# 10.3 – Multiplying Binomials

## Key Terms

• Constant Polynomials – Polynomials of degree 0.
• A constant polynomial has no variable.
• Distributive Property – The rule that if a, b, and c are numbers or expressions, then $a\bullet (b+c)=a\bullet b+a\bullet c$.
• FOIL – A method of multiplying binomials. FOIL stands for First, Outer, Inner, Last: the order in which you would multiply a binomial’s terms.
• Linear Polynomial – A polynomial of degree 1.
• A linear polynomial has a variable term and may also have a constant term.

## Review

Remember…
• The area of a rectangle is the number of square units it covers.

• Degree
• Don’t confuse the degree of a polynomial with the number of terms in the polynomial.
• The degree of a polynomial is its greatest exponent.
• x is a polynomial of degree 1 because $x=x^{1}$. It’s because there is only ONE x, not because x has only 1 term.
• ALWAYS write your answers in descending order (greatest to smallest degree).

• Tiles
• Notice that the tile tool assumes that all terms are separated by plus signs (+).
• Why? Because a polynomial is a sum of terms.

• Factors
• A factor is a number or expression that is multiplied.
• A product is the answer to a multiplication problem.
• The commutative property of multiplication applies to polynomials and their factors.
• The order of the factors does not change the product.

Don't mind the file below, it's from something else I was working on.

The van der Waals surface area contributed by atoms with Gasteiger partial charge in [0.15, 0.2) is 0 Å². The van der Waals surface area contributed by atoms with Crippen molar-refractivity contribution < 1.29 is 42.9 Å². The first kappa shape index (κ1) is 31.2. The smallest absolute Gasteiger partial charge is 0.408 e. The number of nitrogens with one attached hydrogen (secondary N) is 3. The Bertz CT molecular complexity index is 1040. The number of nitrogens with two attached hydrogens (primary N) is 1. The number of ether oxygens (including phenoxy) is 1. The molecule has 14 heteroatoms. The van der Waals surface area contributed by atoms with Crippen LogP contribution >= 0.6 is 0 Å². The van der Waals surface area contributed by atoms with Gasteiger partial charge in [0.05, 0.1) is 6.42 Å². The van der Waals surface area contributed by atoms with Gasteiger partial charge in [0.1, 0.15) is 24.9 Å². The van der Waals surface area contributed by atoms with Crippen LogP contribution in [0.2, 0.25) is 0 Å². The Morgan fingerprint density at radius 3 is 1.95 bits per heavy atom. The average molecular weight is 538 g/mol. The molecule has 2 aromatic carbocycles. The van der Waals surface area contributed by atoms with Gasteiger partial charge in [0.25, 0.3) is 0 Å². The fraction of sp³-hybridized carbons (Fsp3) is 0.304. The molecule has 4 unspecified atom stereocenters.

This can also be written as:
$(x)(x+1)=x^{2}+x$

## Notes

Polynomial Multiplication Using Tiles
• Using tiles helps you visualize the product of factors that have added items.
• We cannot use the tile tool to multiply polynomial factors that have subtracted terms.
• Steps to Multiply with Tiles
1. For the first factor, put two x-tiles and one 1-tile in the box above the blue region.
2. For the second factor, put one x-tile and two 1-tiles in the box to the left of the blue region.
3. When you are done, enter the product in the box at the bottom.
1. Enter the answer using the caret ( ^ ) for exponents.
2. Example, enter x^2 for $x^{2}$.
• Watch the video below to see what happens when we add tiles to the factor areas.

• Example: $(2x+1)(x+2)$

Answer: $2x^{2}+5x+2$

The Distributive Property
• Using tiles is helpful for multiplying constant polynomials and linear polynomials, but if you need to multiply higher-degree polynomials, you need to use the distributive property.
• You can find the product of ANY two binomials using the distributive property .
• In the distributive property, a, b, and c can be numbers, variables, entire variable expressions, or polynomials (which ARE variable expressions).
• Distribute even further…

• Another example

• More examples

FOIL – First, Outer, Inner, Last
• Multiplying Binomials Using FOIL

• Example

FOIL – Special Cases

## Examples

 Ex 1. What are the factors of the product represented below? Ex 2. Which polynomial is the product of (3x + 2) and (x + 4)? Ex 3. The area of Natalie’s garden after she adds a border x feet wide is equal to (3 + 2x)(6 + 2x). Which polynomial represents the area of Natalie’s garden? Ex 4. What is the product of the polynomials? $(4x^{3}+8x)(x^{2}-3)$ Use FOIL: $4x^{5}-12x^{3}+8x^{3}-24x$ Combine like terms for the answer: $4x^{5}-4x^{3}-24x$ Ex 5. What is the product of the polynomials below? $(8-x^{2})(x-x^{3})$ FOIL: $8x-8x^{3}-x^{3}+x^{5}$ Reorder to descending order and combine like terms for the answer: $x^{5}-9x^{3}+8x$ Ex 6. Use the FOIL method to find the product of the binomials. $(x^{2}+7)(x^{2}+7)$ FOIL (answer): $x^{4}+14x^{2}+49$